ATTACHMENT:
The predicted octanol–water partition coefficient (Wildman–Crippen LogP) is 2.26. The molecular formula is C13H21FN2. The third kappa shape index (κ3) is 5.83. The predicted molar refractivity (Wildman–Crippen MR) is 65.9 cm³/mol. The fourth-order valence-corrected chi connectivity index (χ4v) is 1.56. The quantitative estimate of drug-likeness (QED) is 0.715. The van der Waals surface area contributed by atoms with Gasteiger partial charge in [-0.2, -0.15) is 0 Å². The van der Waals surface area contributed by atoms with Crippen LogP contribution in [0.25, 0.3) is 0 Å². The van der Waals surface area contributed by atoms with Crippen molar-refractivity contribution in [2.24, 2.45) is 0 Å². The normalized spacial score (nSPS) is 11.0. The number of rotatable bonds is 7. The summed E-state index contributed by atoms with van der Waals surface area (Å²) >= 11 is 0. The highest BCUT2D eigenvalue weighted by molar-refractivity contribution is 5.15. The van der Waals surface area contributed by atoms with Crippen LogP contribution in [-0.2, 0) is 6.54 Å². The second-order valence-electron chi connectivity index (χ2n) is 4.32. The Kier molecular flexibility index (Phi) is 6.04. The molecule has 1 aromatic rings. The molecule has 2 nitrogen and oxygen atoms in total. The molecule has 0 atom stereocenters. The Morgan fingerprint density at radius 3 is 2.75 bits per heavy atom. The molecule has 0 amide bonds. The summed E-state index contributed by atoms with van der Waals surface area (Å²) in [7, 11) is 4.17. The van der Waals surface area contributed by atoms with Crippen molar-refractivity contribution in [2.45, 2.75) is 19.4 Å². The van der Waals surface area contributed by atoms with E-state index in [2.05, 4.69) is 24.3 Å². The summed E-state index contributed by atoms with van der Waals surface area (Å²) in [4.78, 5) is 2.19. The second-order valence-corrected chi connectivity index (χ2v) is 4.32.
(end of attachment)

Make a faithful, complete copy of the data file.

The predicted octanol–water partition coefficient (Wildman–Crippen LogP) is 2.26. The molecular formula is C13H21FN2. The third kappa shape index (κ3) is 5.83. The predicted molar refractivity (Wildman–Crippen MR) is 65.9 cm³/mol. The fourth-order valence-corrected chi connectivity index (χ4v) is 1.56. The quantitative estimate of drug-likeness (QED) is 0.715. The van der Waals surface area contributed by atoms with Gasteiger partial charge in [-0.2, -0.15) is 0 Å². The van der Waals surface area contributed by atoms with Crippen LogP contribution in [0.25, 0.3) is 0 Å². The van der Waals surface area contributed by atoms with Crippen molar-refractivity contribution in [2.24, 2.45) is 0 Å². The normalized spacial score (nSPS) is 11.0. The number of rotatable bonds is 7. The summed E-state index contributed by atoms with van der Waals surface area (Å²) >= 11 is 0. The highest BCUT2D eigenvalue weighted by molar-refractivity contribution is 5.15. The van der Waals surface area contributed by atoms with Crippen LogP contribution in [-0.2, 0) is 6.54 Å². The second-order valence-electron chi connectivity index (χ2n) is 4.32. The Kier molecular flexibility index (Phi) is 6.04. The molecule has 1 aromatic rings. The molecule has 2 nitrogen and oxygen atoms in total. The molecule has 0 atom stereocenters. The Morgan fingerprint density at radius 3 is 2.75 bits per heavy atom. The molecule has 0 amide bonds. The summed E-state index contributed by atoms with van der Waals surface area (Å²) in [7, 11) is 4.17. The van der Waals surface area contributed by atoms with Crippen molar-refractivity contribution in [2.45, 2.75) is 19.4 Å². The van der Waals surface area contributed by atoms with E-state index in [2.05, 4.69) is 24.3 Å². The summed E-state index contributed by atoms with van der Waals surface area (Å²) in [4.78, 5) is 2.19. The second-order valence-corrected chi connectivity index (χ2v) is 4.32.